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Capital market watchdog SEBI on Thursday finalised an easier set of regulations for employee stock option schemes that among other things would classify Employee Stock Options (ESOP) Trusts as a separate category of shareholding entities.
With the new norms, the Securities and Exchange Board of India (SEBI) has allowed companies to have employee stock option programmes where they can buy their own company shares subject to certain conditions.
Employee Stock Options is a practice followed world over and the market regulator has outlined certain safeguards to improve the governance and transparency of the schemes and also address concerns regarding potential market abuse.
The decision was taken at a board meeting of SEBI in New Delhi on Thursday.
“In order to help them (promoters) retain their control and at the same time help them reward the employees we have now come out with certain safeguards with regard to their use or misuse,” SEBI Chief U.K. Sinha told reporters in New Delhi.
Further, he noted that in India, some companies count it (shares held by ESOP Trusts) in the promoter category and some companies count it in the public category.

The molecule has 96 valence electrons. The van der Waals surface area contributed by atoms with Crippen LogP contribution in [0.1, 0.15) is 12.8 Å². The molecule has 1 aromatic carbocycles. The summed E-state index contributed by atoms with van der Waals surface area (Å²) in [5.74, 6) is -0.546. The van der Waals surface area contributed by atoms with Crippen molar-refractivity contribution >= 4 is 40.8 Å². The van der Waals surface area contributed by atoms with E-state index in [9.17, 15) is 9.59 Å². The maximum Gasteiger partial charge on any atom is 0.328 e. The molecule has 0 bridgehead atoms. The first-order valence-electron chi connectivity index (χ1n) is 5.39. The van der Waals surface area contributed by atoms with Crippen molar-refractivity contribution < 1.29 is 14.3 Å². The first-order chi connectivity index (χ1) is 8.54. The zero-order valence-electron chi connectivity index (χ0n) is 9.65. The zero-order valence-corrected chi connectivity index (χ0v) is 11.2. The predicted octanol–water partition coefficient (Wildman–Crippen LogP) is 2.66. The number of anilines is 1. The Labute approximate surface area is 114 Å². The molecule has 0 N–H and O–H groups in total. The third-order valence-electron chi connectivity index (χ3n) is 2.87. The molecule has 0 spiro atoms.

“We have now created another category that whatever shares are held in the ESOP Trust they will be neither counted as a promoter group or counted as a public it will be counted as a separate group and for meeting the requirements of our regulations we have given them five years time,” Mr. Sinha said.
Some of the safeguards as outlined by the market regulator include, requirement of shareholders’ approval through special resolution for undertaking secondary market acquisitions; restrictions on sale of shares by trusts; at least six month holding period for shares acquired from secondary market.
Among other safeguards include, stricter disclosure and other regulatory obligations; a limit of 10 per cent of the assets held by general employee benefit schemes other than ESOS type of schemes and certain limits on secondary market acquisitions.
To ensure a smooth transition for complying with the new regulatory framework, the existing employee benefit schemes have been provided with a time period of one year from the date of notification.
Further a longer transition period of five years has been provided for re-classifying shareholding of existing employee benefit schemes separately from ‘promoter’ and ‘public’ category.
Bringing down the level of shares acquired from secondary market within the permissible limits and reducing own share component to 10 per cent of the total assets of general employee benefit schemes.